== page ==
The grain dust will have a fiber content of less than about 15% and an ash of less than about 10%. The nitrogen free extract (NFE) should exceed about 60%.
The grain dust, with or without hulls, is mixed with a binder and the mixture is then agglomerated to provide the granular substrate of the invention.
The binder is a liquid lignosulfonate product provided as a by-product of the manufacture of paper, and is preferably provided as sodium or calcium lignosulfonate. The binder has a dry solids context of between about 35% and 55% and is added to the dust at a level of between about 0.80 pounds of binder to about 1.80 pounds of binder (wet bases) per pound of dust. Preferably, the binder will have a dry solids context of between about 40% to about 50% and will be added at a level between about 0.90 pounds to about 1.20 pounds (wet bases) per pound of dust. The substrate comprises between about 30% and about 40% lignosulfonate on a dry basis.
The manner of agglomeration is important to achieve the granular substrate of the invention. There are three currently used methods for agglomerating fine powders, referred to as agitation agglomeration, disc pelletizing agglomeration, and compaction agglomeration. The agitation and disc pelletizing methods produce granular products, whereas the compaction agglomeration produces pellets which break into a powder without granular structure. Accordingly, the compaction agglomeration method is not desirable in making the substrate of the invention.
In accord with the agitation method, the dust is wetted with the lignosulfonate binder while being mechanically agitated to provide the granules. A disc pelletizer is employed to provide the granules in the pelletizing method. While either method can be employed, one may be preferred over another depending upon the size distribution in the grain dust.
The granular substrate is heated in a drier to a temperature between 250° F. and 400° F. for a period of from 0.50 hours to 0.25 hours so as to achieve a moisture between 3% and 15%. At the higher temperatures, the granules become more resistant to disintegration and at a temperature of 400.F. for 0.25 hours, the granules were substantially insoluble in water. On the other hand, drying at 250° F. for 0.50 hours resulted in a granular substrate which disintegrated in water in 2 minutes. Intermediate temperatures and times provided particles which disintegrated at intermediate times. Times and temperatures can be selected so as to achieve the moisture levels specified, but the temperature should be sufficiently high to provide the attrition property to the granular substrate. When the substrate does not disintegrate in water in 16 hours, it is considered substantially insoluble.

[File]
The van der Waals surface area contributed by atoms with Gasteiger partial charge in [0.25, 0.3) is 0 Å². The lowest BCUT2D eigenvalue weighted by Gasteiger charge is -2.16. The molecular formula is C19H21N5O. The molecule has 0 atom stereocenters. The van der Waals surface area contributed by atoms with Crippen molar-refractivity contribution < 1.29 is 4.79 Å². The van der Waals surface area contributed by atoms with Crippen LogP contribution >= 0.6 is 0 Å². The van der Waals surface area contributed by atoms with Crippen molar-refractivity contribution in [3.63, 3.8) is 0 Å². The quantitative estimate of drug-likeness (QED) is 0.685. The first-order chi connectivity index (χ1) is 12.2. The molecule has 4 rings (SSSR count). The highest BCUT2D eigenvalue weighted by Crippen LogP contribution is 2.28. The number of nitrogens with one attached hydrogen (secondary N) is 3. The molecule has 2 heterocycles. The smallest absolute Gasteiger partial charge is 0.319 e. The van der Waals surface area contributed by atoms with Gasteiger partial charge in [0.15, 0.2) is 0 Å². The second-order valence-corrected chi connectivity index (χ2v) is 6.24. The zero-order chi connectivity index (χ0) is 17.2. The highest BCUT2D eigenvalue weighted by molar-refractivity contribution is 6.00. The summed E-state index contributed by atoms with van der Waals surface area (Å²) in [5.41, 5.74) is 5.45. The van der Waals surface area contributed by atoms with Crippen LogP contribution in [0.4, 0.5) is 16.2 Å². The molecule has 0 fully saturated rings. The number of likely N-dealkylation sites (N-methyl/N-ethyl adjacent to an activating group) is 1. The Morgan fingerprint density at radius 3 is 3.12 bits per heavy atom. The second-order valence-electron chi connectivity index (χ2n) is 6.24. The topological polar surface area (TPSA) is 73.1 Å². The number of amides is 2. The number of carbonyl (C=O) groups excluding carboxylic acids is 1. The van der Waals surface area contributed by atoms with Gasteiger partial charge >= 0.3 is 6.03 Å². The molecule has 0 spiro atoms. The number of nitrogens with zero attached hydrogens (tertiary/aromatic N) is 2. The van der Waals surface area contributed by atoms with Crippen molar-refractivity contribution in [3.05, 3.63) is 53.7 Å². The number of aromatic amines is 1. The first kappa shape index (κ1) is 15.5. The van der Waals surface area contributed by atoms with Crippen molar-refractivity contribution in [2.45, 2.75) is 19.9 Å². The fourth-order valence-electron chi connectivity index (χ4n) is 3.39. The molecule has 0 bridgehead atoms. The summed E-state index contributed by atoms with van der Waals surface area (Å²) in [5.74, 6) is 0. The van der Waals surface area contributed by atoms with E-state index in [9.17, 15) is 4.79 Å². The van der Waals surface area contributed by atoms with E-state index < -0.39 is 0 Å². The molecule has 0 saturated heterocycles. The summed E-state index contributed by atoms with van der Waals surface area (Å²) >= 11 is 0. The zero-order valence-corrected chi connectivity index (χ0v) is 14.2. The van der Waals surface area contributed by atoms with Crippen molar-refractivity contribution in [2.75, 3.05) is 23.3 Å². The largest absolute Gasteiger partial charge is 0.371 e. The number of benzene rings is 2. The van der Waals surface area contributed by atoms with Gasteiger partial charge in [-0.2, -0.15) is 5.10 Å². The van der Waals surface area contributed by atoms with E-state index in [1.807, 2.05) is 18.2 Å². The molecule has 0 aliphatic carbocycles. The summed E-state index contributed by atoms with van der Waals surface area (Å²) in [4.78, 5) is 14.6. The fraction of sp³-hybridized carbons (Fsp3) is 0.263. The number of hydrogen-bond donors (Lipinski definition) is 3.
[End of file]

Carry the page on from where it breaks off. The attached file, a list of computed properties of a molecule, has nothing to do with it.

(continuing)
After agglomeration and drying, the granular substrate is screened to provide the desired particle size, preferably to remove granules having a sieve size of less than 40 mesh and greater than 10 mesh.
The granular substrate is impregnated with herbicide, pesticide, fungicide and/or fertilizer by usual techniques at desired levels.
High levels of lignosulfonate has been found to deter birds from eating the granules so to reduce avian toxicity. In addition, tannic acid may be added to the substrate to deter birds from eating the granules.
The granular substrate of the invention does not require pre-conditioning prior to application of active ingredients. Also, the granular substrate provides for utilization of grain dust which, historically, has been difficult to handle and market. In addition, the grain dust is an economical ingredient which permits the manufacture of a low cost product.
Binders having equivalent properties to the lignosulfonate may be used, but economics generally prevent their use. Sources of binder may be saccharides and polysaccharides including glucose, sucrose, molasses and starch.
The invention is more particularly described in the following Examples.